"One of those girls must be seven feet tall."

The pink Dora lunchbox zipper broke.  As it traveled around the three sides, the zipper teeth meshed, then gaped, then meshed.  Wrote a note to the mom.  Tomorrow my student will have a new pink lunchbox for her bologna sandwich.

Dad's thinking travels around three sides alternately meshing and gaping.  Wrote a note to the doctor, but Dad will not have a new brain tomorrow.  We are going to have to deal with the unmeshed teeth, confounding gaps, and frequent leaks.  We will have to deal with it in a kind, gentle, nonconfrontational way.  Telling Dad he's full of baloney doesn't do either of us any good.  I might hum that Oscar Mayer song  as a coping device, though.

Dad was eating tuna salad and cornbread for supper, and shoveling it in pretty well, so I didn't interrupt.  Instead I wondered why my wheelchair-confined father was wearing windstop nylon jogging pants with reflective stripes down the sides.  These are NOT Dad's pants.  Maybe they belong to the seven foot girl.  Maybe Watson could shed some light here.

I was curious about the "Jeopardy" show with Ken Jennings and Watson, the IBM computer.  Dad was sufficiently glad to have my company to let me watch part of the show.  My three-sided zipper brain malfunctioned trying to explain the computer search process for natural language puns as if I understood them!

Dad was in bed staring at the billowing hospital drape in front of his open window when I arrived Monday.  His aide had opened the window to the seventy degree afternoon breeze, but left his heater set at seventy-two.  Dad seemed to think very tall girls were hiding behind the drape and wiggling it.  This is the same Dad that thinks boys are playing leapfrog behind his bed and that I am Tall Alice.  The hospital drape on its curved ceiling track is beyond his comprehension.  When I scooted the drape down the track so the wind wouldn't catch it, Dad asked where all the girls went.  "Did they just shoot straight up?"  Yes, Scotty, the seven foot tall girls beamed up!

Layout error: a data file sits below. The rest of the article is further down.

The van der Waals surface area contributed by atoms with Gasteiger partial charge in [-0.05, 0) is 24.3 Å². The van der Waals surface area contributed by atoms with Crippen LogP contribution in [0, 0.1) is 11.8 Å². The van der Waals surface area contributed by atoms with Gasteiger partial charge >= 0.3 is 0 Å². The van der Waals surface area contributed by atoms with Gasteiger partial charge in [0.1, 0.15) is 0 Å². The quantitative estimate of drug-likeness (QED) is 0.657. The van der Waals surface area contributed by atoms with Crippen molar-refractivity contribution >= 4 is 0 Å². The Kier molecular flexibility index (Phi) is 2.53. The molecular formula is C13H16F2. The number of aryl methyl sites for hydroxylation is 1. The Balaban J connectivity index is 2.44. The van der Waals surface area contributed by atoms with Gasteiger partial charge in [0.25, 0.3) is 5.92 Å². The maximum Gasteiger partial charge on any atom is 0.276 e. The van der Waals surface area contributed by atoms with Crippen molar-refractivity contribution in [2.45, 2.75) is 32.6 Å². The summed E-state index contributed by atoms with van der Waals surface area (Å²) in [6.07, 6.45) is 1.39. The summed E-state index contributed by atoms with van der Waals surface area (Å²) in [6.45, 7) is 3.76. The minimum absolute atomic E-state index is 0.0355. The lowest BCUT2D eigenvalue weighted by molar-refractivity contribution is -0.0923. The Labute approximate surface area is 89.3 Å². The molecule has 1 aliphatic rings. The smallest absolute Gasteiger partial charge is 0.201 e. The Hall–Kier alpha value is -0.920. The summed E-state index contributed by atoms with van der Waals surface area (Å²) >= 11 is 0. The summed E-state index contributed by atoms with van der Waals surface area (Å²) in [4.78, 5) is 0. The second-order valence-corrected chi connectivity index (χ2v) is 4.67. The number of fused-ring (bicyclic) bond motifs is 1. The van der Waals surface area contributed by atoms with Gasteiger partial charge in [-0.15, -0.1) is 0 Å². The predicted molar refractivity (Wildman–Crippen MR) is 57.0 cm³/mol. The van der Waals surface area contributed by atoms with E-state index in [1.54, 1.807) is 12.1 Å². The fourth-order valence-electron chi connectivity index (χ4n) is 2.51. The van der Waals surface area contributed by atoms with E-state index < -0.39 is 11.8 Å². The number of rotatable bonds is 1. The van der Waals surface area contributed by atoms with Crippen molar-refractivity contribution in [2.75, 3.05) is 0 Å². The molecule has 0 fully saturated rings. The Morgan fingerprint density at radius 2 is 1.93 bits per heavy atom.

Like Alex Trebek, quoted in Sunday's Washington Post, I'm not worried about being replaced by a computer:

"Jeopardy!" host Alex Trebek isn't afraid he'll be replaced by a machine. "It's a possibility," Trebek told me recently, "but it won't happen for a few years." After all, the machine would require "infinite patience, great wisdom, a sense of humor, which is hard to build into a computer. And tenderness when dealing with contestants."

Oh, Lordy, save me from the seven foot tall girls wiggling the drape and send a double dose of tenderness for dealing with the contestant!

© 2011 Nancy L. Ruder


Kathleen said...

Kim and Kathleen here: We want you to come to Lady Camp! No, really, what we mean is we want you to come to our annual women's retreat in April. Pack your bags...in time to see us on April 15-17 in Springfield, IL, at a lovely former convent on a pretty little lake next to a nature preserve with mating snakes and goslings and wildflowers. OK? Theme: Nurturing Your Spirit (Or Whatever).

Info in this newsletter:

Or at this website:

Kathleen said...

Or...any time.

Collagemama said...

You two are too funny! On a day when I seriously considered running away to join the circus, I get an invite to watch mating snakes and goslings. I probably can't escape in April, as tempting as it sounds. I am escaping much sooner, and you will read it here first. Must pack...

Kim said...

Ok, but seriously you should come to Central Illinois and drink red wine and laugh with us in person someday. Summertime?

Collagemama said...


Christine Thresh said...

You seem to have infinite patience, great wisdom, a sense of humor, and tenderness when dealing with your dad. You are not a computer.
I think your sense of humor is the most important part.


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